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It's hard not to speculate about the origins of the narrow, dark features seen in Cassini's new images of Titan's surface. They tantalize the viewer, resembling the dark channels seen elsewhere on Titan, but are just at the limits of resolution of the images (a few kilometers) - too close to identify their true nature.
During the most recent two flybys of Titan, on March 31 and April 16, 2005, Cassini captured a number of images of the hemisphere of Titan that faces Saturn. The image at left is taken from a mosaic of images obtained in March 2005 (see PIA06222) and shows the location of the frame at right. The view at right, taken during the most recent Titan flyby, shows a close up of the eastern portion of a large bright feature.
The resolution is some what degraded in this frame due to the low contrast of the terrain but several narrow, dark and branching features which are suggestive of channels can be discerned.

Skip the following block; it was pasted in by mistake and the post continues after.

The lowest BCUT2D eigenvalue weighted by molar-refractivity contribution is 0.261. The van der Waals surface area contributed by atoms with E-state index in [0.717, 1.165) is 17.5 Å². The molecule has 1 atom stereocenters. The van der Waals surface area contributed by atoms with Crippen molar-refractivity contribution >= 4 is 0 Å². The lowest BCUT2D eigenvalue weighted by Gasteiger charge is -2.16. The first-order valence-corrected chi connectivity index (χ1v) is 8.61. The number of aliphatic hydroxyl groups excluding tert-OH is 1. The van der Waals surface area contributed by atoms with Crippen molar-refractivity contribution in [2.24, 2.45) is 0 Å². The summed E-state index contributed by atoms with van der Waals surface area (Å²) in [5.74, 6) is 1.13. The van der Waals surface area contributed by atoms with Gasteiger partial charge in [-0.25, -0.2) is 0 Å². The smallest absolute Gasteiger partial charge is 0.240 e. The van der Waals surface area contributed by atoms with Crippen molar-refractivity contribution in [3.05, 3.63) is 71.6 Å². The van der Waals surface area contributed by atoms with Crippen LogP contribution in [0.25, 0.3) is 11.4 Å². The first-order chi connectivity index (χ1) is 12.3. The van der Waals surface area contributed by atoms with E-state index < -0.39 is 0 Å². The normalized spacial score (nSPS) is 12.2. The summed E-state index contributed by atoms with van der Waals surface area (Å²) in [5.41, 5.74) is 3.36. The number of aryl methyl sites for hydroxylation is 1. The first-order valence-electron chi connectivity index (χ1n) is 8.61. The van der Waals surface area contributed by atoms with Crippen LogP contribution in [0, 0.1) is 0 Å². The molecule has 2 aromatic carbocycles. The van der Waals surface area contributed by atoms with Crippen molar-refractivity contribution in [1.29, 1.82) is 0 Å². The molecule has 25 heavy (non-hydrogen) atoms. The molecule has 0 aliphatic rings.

The view at left consists of five images that have been added together and enhanced to bring out surface detail and to reduce noise, though some camera artifacts remain.
These images were taken using a filter sensitive to wavelengths of infrared light centered at 938 nanometers - considered to be the Imaging Science Subsystem's best spectral filter for observing the surface of Titan. This view was acquired from a distance of 40,000 kilometers (24,900 miles). The pixel scale of this image is 470 meters (0.3 miles) per pixel, although the actual resolution is likely to be several times larger.
The Cassini-Huygens mission is a cooperative project of NASA, the European Space Agency and the Italian Space Agency. The Jet Propulsion Laboratory, a division of the California Institute of Technology in Pasadena, manages the Cassini-Huygens mission for NASA's Science Mission Directorate, Washington, D.C. The imaging team consists of scientists from the US, England, France, and Germany. The imaging operations center and team lead (Dr. C. Porco) are based at the Space Science Institute in Boulder, Colo.